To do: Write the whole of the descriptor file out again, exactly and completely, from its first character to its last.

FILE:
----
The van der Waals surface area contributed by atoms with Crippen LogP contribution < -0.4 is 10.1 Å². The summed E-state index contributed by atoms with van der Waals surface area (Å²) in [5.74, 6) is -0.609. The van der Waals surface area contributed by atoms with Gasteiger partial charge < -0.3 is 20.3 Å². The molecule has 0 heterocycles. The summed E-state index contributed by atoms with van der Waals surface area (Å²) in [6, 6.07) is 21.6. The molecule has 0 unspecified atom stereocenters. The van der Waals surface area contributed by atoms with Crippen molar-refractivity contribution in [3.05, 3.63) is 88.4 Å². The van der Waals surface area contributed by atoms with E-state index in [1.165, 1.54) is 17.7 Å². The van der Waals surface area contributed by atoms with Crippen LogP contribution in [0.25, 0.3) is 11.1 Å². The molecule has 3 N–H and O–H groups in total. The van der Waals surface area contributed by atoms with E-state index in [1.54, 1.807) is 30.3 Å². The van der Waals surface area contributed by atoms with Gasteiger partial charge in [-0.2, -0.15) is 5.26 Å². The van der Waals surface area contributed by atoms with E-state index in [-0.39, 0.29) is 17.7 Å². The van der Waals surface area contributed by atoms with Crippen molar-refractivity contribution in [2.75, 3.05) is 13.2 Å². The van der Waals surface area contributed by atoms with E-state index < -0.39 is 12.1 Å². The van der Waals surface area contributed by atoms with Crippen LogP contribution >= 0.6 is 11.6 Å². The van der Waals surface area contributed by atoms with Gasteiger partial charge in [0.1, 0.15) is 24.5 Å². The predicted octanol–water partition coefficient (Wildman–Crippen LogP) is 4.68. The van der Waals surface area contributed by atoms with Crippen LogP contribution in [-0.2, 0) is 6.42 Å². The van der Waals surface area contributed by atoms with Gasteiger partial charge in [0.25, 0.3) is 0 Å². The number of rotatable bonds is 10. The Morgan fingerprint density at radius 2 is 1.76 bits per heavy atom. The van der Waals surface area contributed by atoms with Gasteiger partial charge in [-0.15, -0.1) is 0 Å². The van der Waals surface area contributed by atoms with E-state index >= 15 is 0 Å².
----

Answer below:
The van der Waals surface area contributed by atoms with Crippen LogP contribution < -0.4 is 10.1 Å². The summed E-state index contributed by atoms with van der Waals surface area (Å²) in [5.74, 6) is -0.609. The van der Waals surface area contributed by atoms with Gasteiger partial charge < -0.3 is 20.3 Å². The molecule has 0 heterocycles. The summed E-state index contributed by atoms with van der Waals surface area (Å²) in [6, 6.07) is 21.6. The molecule has 0 unspecified atom stereocenters. The van der Waals surface area contributed by atoms with Crippen molar-refractivity contribution in [3.05, 3.63) is 88.4 Å². The van der Waals surface area contributed by atoms with E-state index in [1.165, 1.54) is 17.7 Å². The van der Waals surface area contributed by atoms with Crippen LogP contribution in [0.25, 0.3) is 11.1 Å². The molecule has 3 N–H and O–H groups in total. The van der Waals surface area contributed by atoms with E-state index in [1.54, 1.807) is 30.3 Å². The van der Waals surface area contributed by atoms with Gasteiger partial charge in [-0.2, -0.15) is 5.26 Å². The van der Waals surface area contributed by atoms with E-state index in [-0.39, 0.29) is 17.7 Å². The van der Waals surface area contributed by atoms with Crippen molar-refractivity contribution in [2.75, 3.05) is 13.2 Å². The van der Waals surface area contributed by atoms with E-state index < -0.39 is 12.1 Å². The van der Waals surface area contributed by atoms with Crippen LogP contribution >= 0.6 is 11.6 Å². The van der Waals surface area contributed by atoms with Gasteiger partial charge in [0.1, 0.15) is 24.5 Å². The predicted octanol–water partition coefficient (Wildman–Crippen LogP) is 4.68. The van der Waals surface area contributed by atoms with Crippen LogP contribution in [-0.2, 0) is 6.42 Å². The van der Waals surface area contributed by atoms with Gasteiger partial charge in [0.25, 0.3) is 0 Å². The number of rotatable bonds is 10. The Morgan fingerprint density at radius 2 is 1.76 bits per heavy atom. The van der Waals surface area contributed by atoms with Gasteiger partial charge in [-0.15, -0.1) is 0 Å². The van der Waals surface area contributed by atoms with E-state index >= 15 is 0 Å².